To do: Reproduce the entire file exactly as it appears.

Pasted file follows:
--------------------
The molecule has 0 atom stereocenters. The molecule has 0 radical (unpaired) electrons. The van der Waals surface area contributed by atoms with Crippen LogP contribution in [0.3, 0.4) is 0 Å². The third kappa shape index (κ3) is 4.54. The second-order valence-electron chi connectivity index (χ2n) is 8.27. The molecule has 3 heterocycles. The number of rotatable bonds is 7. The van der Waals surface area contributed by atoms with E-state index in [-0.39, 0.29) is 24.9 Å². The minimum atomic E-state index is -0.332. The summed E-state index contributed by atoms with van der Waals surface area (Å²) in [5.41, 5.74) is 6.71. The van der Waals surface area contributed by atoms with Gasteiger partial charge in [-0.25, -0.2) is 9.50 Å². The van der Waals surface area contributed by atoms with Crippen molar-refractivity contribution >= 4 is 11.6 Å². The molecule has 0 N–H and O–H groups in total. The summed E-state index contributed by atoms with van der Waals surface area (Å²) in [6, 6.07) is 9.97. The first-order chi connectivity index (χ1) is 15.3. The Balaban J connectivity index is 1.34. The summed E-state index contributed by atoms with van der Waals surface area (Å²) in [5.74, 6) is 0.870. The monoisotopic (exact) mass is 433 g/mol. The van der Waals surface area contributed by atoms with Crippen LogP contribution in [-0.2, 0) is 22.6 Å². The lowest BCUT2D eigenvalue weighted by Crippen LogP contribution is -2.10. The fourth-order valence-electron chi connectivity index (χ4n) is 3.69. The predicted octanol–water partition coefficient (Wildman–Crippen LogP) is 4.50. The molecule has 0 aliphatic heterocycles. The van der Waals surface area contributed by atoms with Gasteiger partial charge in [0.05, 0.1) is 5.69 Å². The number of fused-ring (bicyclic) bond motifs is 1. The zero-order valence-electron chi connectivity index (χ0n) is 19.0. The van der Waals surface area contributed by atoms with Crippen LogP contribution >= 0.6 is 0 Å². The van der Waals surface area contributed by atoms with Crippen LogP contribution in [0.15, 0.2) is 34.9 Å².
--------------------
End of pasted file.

The molecule has 0 atom stereocenters. The molecule has 0 radical (unpaired) electrons. The van der Waals surface area contributed by atoms with Crippen LogP contribution in [0.3, 0.4) is 0 Å². The third kappa shape index (κ3) is 4.54. The second-order valence-electron chi connectivity index (χ2n) is 8.27. The molecule has 3 heterocycles. The number of rotatable bonds is 7. The van der Waals surface area contributed by atoms with E-state index in [-0.39, 0.29) is 24.9 Å². The minimum atomic E-state index is -0.332. The summed E-state index contributed by atoms with van der Waals surface area (Å²) in [5.41, 5.74) is 6.71. The van der Waals surface area contributed by atoms with Gasteiger partial charge in [-0.25, -0.2) is 9.50 Å². The van der Waals surface area contributed by atoms with Crippen molar-refractivity contribution >= 4 is 11.6 Å². The molecule has 0 N–H and O–H groups in total. The summed E-state index contributed by atoms with van der Waals surface area (Å²) in [6, 6.07) is 9.97. The first-order chi connectivity index (χ1) is 15.3. The Balaban J connectivity index is 1.34. The summed E-state index contributed by atoms with van der Waals surface area (Å²) in [5.74, 6) is 0.870. The monoisotopic (exact) mass is 433 g/mol. The van der Waals surface area contributed by atoms with Crippen LogP contribution in [-0.2, 0) is 22.6 Å². The lowest BCUT2D eigenvalue weighted by Crippen LogP contribution is -2.10. The fourth-order valence-electron chi connectivity index (χ4n) is 3.69. The predicted octanol–water partition coefficient (Wildman–Crippen LogP) is 4.50. The molecule has 0 aliphatic heterocycles. The van der Waals surface area contributed by atoms with Gasteiger partial charge in [0.05, 0.1) is 5.69 Å². The number of fused-ring (bicyclic) bond motifs is 1. The zero-order valence-electron chi connectivity index (χ0n) is 19.0. The van der Waals surface area contributed by atoms with Crippen LogP contribution >= 0.6 is 0 Å². The van der Waals surface area contributed by atoms with Crippen LogP contribution in [0.15, 0.2) is 34.9 Å².